Ultimately, for my use cases, Obsidian wins not because it’s different from a wiki, but because it’s the wiki that works best for me.


Thanks Arcandio, very useful. It’s true that it’s not one or a few features that would make a software attractive but a package of features that correspond to one’s need. I have been using TheBrain has a knowledge management tool for many years now and it has been great. I do not plan to drop it. It has a sort of graph function, or better the software itself is a graph, so it’s very visual. It has been great to collect a large quantity of information (thoughts, documents, links, notes, images) and organize them. Helped my thinking too in areas where I had little knowledge and needed to collect and order.

Now, I have not been able to use it to produce information, or at least not directly. Therefore my curiosity for text-based databases like Obsidian, Roam, RemNote, and for the Zettelkasten method (that I am discovering at the same time). They seem to work together to make easier the process of collecting notes, combining parts and adding one’s own thoughts. That’s why I am trying to evaluate what would be the additional functionalities of these softwares compared to TheBrain. One of them is clear: notes in TheBrain do not connect at the block level. It’s difficult to combine different pieces of notes into one’s own thinking (Zettelskasten way). So, I guess, I’ll have to give it a try.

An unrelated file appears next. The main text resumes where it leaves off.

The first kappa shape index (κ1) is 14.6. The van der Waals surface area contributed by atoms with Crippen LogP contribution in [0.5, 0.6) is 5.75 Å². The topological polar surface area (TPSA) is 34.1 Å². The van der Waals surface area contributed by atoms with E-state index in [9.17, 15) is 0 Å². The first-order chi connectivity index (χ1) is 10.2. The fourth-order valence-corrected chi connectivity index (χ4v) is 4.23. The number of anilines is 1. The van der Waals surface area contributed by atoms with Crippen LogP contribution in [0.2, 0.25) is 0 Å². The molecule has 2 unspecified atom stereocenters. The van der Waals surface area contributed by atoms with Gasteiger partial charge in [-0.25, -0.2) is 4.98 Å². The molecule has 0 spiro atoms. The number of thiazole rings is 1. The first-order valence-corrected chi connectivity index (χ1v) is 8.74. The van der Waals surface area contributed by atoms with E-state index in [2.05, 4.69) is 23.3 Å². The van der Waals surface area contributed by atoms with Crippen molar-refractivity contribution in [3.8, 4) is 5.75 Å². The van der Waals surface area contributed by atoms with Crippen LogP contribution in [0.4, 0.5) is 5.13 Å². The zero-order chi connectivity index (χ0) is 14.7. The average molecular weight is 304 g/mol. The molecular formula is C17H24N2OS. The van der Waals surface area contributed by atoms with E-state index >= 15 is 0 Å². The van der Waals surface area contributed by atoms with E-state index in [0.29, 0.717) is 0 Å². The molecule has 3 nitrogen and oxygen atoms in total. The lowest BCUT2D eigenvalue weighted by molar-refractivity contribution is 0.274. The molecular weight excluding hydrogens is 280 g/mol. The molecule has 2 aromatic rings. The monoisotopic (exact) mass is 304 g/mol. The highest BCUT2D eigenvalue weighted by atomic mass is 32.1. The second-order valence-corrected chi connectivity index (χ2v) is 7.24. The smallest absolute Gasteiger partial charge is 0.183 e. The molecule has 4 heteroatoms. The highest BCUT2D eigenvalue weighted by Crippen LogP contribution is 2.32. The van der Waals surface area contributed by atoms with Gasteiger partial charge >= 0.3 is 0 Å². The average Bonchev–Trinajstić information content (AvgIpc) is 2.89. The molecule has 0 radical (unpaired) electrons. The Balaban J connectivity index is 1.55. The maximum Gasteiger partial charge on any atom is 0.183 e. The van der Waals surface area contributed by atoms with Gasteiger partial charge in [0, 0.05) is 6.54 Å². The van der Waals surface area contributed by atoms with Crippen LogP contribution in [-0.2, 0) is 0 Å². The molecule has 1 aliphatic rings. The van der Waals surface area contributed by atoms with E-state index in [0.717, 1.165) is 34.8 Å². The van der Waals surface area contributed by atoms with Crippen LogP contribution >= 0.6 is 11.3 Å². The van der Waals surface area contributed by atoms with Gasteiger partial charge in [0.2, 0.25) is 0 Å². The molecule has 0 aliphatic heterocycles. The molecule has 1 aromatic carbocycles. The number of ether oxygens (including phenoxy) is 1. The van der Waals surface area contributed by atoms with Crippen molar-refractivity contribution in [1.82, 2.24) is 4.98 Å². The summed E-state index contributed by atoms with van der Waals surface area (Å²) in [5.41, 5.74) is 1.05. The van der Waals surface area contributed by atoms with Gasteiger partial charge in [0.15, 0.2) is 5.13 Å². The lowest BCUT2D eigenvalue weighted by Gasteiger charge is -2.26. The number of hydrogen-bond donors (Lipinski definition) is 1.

Another beginner’s question, why is it so important to write in markdown? Is it because the ultimate purpose is to convert the text into html for web publication? It seems so simple to do ctrl+B for bold :slight_smile: (I know I am old school!).


@d_or2000: once you understand transclusions you’ll love it. It allows you embed part of or the entirety of another note into a note.

So, by doing in note 1 ![[note 2]] or ![[note 2#some header]] you get that embedded in note 1. Note the exclamation mark.
That way you can knit entire notes together and see the effect. Making changes in note 2 is reflected in its embedded representation in note 1, after refreshing.

As for why write in markdown;

  • its plaintext with markup, so you don’t have to leave your keyboard
  • markdown does a lot of what a basic writer needs - I don’t use Word anymore
  • you are not locked into a vendor’s format
  • ……

The underlying reason is that it takes little space and is easy to process. So easy to use on devices with little power (phones) or transmit over the internet. And is easy to write programs to use it. One original purpose was for web writers. Pure text is best for all this though.

But it doesn’t do bold, which is where markdown comes in. Many programs will allow you to use ctrl+B as well as **.

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I use it as a diary where I write what happened durng the day and link to events, people etc…
So, for example, when I review the week and want to see how the business deal went, i can see that we had major [[client calls]] on [[2020-07-07]] while at the same time I struggled from [[Stress]] related to [[Family]], and had bad [[Sleep]] and ate [[KFC]] causing [[Heartburn]].

Another thing I noticed was that my creative writing has been happening while I mention lack of [[Sleep]] and a [[Drama]] feel state.
As you have guessed, [[Drama]] is a separate note that has a record of all the times i was dramatic (u can also use backlinks, but i don’t mind writing it manually)